Inform the students, and their senators

NICK FISHER, Executive Editor

In last week’s senate meeting, certain NISG senators proposed a bill to form an investigative committee to impeach student body president Katie Evans. The bill listed allegations of “abuse of power, unethical behavior, tardiness, absence, alcohol use [and] negligence.”

Senators and directors alike referred to a list of allegations, or grievances, and prefaced their statements with whether or not they had seen the allegations.

Speaker Parker Bennett forbade the debate from any direct discussion of allegations due to their personal nature. However, senator Danielle Massey said that vice president Renae Beard compiled this list of grievances, which Senator Aaron Friel called, “rather extensive and wide in scope.”

Friel at a later point stated: “I have not seen the evidence due to my potential influence on the investigative committee.” Friel would have been a member of the investigation committee due to his status as a standing committee chair.

Sitting in on the meeting, I noticed quite a few confusing contradictions among statements from senators, of which Friel’s statements are just one example.

Senator Natalie Kaufman, in an email to the NI, confirmed that: “Senators were shown the entire list of allegations… that were compiled by Beard, myself, and others.

It was a several page document providing a description of each particular incident. This list was shown before the vote to all members of the Senate,” she said.

Though the vote to form the committee failed to pass, with a 4-15-2 vote, it is important to know the reference point for the discussion with which NISG had been occupying a significant portion of its time for at least a week.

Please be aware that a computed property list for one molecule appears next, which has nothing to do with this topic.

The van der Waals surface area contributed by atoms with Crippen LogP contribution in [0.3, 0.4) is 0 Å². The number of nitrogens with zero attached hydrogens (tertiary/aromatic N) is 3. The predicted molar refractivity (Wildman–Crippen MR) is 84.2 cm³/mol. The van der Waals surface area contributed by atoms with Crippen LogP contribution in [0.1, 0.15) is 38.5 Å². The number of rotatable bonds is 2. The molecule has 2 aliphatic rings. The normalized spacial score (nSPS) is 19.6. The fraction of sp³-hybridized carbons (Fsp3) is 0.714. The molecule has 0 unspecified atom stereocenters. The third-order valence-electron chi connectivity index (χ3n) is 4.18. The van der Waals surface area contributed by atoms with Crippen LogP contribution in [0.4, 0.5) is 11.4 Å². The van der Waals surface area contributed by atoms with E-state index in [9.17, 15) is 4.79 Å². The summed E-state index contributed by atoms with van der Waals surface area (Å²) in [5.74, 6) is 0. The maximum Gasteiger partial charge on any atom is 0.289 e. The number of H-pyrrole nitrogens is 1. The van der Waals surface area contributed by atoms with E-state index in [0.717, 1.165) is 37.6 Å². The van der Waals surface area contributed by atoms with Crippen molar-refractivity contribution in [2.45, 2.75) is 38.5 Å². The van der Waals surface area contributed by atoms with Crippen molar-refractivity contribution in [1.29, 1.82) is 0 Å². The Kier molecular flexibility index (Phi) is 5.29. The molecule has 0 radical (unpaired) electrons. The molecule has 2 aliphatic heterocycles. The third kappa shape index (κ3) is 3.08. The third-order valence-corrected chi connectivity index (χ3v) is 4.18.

However, it appeared that certain senators weren’t operating with the same information in regards to the allegations, due to statements made during the NISG meeting.

This seems to be problematic when deciding if allegations are worthy of forming a committee to investigate; it’s like two people being asked to give directions and only one of them has ever been in the country before.

One senator [Hofmeyer] said she only heard “second and third hand accounts” of the allegations, and that the discussion surrounding them was “remarkably gossipy.”

At another point, Hofmeyer seemed to imply she had seen a list of allegations.

“From what I saw from allegations, lack of communication seems to be the largest issue here,” she said.

This senator voted against the formation of an investigative committee.

Additionally, Senator Massey made statements in the meeting that contradict the statement Kaufman supplied to the NI.

“Many senators found out because they were directly approached by upper cabinet members, and although I was not directly approached, other senate members were,” she said.

Massey voted against the formation of the committee.

When senators vote on a bill without adequate knowledge of the situation, this is important for the public to know. When the public is barred from knowing what NISG had spent significant time discussing, it is the duty of the journalist to hold them accountable

I’m not saying the claims against Evans were grounds for impeachment; or even an investigation, for that matter. But what it seems, from watching on at the senate meeting Nov. 11, is that senators from both sides of the vote hadn’t necessarily seen the allegations directly. Not everyone was on the same playing field.

Perhaps this oversight comes from unfamiliarity; this is new and unconsidered ground for most in student government. But when students elect competent senators, this means that it is a representative bodies’ duty to be informed; to vote on the same playing field, with the same information.

Furthermore, when the senate is considering removing an elected official from office the public — that is, the students who elected said official — should know about it. Evans, in her various leadership roles, is involved with handling student money, and the same is true of the rest of the upper cabinet and senate. So any time our representatives are thinking of making a change, we should know about it and know the reasons for it.

The Northern Iowan last Friday submitted a Freedom of Information Act (FOIA) request to obtain this list of grievances against Evans.

If there is a truly grounds for impeachment, than the public should know; or at least senators have read the claims before casting a meaninful vote.


Nick Fisher